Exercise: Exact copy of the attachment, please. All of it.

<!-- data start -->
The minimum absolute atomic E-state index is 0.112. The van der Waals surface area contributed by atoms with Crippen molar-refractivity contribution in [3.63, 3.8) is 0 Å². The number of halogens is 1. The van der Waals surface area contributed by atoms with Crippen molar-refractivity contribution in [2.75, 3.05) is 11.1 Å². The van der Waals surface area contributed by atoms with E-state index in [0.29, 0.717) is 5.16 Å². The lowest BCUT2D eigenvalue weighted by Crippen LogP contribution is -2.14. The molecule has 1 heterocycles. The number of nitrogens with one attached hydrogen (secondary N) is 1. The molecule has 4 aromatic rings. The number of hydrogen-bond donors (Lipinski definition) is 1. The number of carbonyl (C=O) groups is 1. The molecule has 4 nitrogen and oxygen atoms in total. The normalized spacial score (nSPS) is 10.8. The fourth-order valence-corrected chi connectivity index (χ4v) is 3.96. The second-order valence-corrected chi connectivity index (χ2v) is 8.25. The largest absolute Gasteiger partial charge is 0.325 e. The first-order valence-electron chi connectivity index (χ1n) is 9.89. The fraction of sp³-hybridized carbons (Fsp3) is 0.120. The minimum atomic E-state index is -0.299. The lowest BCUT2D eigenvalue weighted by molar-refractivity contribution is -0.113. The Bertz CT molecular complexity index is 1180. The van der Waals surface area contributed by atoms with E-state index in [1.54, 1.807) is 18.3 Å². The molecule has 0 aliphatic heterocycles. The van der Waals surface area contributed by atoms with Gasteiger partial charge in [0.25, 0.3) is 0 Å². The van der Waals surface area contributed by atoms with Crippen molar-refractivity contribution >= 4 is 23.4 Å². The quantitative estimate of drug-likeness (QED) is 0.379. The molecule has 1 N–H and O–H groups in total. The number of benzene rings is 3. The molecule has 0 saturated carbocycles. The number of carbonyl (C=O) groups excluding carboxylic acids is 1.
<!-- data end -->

The minimum absolute atomic E-state index is 0.112. The van der Waals surface area contributed by atoms with Crippen molar-refractivity contribution in [3.63, 3.8) is 0 Å². The number of halogens is 1. The van der Waals surface area contributed by atoms with Crippen molar-refractivity contribution in [2.75, 3.05) is 11.1 Å². The van der Waals surface area contributed by atoms with E-state index in [0.29, 0.717) is 5.16 Å². The lowest BCUT2D eigenvalue weighted by Crippen LogP contribution is -2.14. The molecule has 1 heterocycles. The number of nitrogens with one attached hydrogen (secondary N) is 1. The molecule has 4 aromatic rings. The number of hydrogen-bond donors (Lipinski definition) is 1. The number of carbonyl (C=O) groups is 1. The molecule has 4 nitrogen and oxygen atoms in total. The normalized spacial score (nSPS) is 10.8. The fourth-order valence-corrected chi connectivity index (χ4v) is 3.96. The second-order valence-corrected chi connectivity index (χ2v) is 8.25. The largest absolute Gasteiger partial charge is 0.325 e. The first-order valence-electron chi connectivity index (χ1n) is 9.89. The fraction of sp³-hybridized carbons (Fsp3) is 0.120. The minimum atomic E-state index is -0.299. The lowest BCUT2D eigenvalue weighted by molar-refractivity contribution is -0.113. The Bertz CT molecular complexity index is 1180. The van der Waals surface area contributed by atoms with E-state index in [1.54, 1.807) is 18.3 Å². The molecule has 0 aliphatic heterocycles. The van der Waals surface area contributed by atoms with Gasteiger partial charge in [0.25, 0.3) is 0 Å². The van der Waals surface area contributed by atoms with Crippen molar-refractivity contribution >= 4 is 23.4 Å². The quantitative estimate of drug-likeness (QED) is 0.379. The molecule has 1 N–H and O–H groups in total. The number of benzene rings is 3. The molecule has 0 saturated carbocycles. The number of carbonyl (C=O) groups excluding carboxylic acids is 1.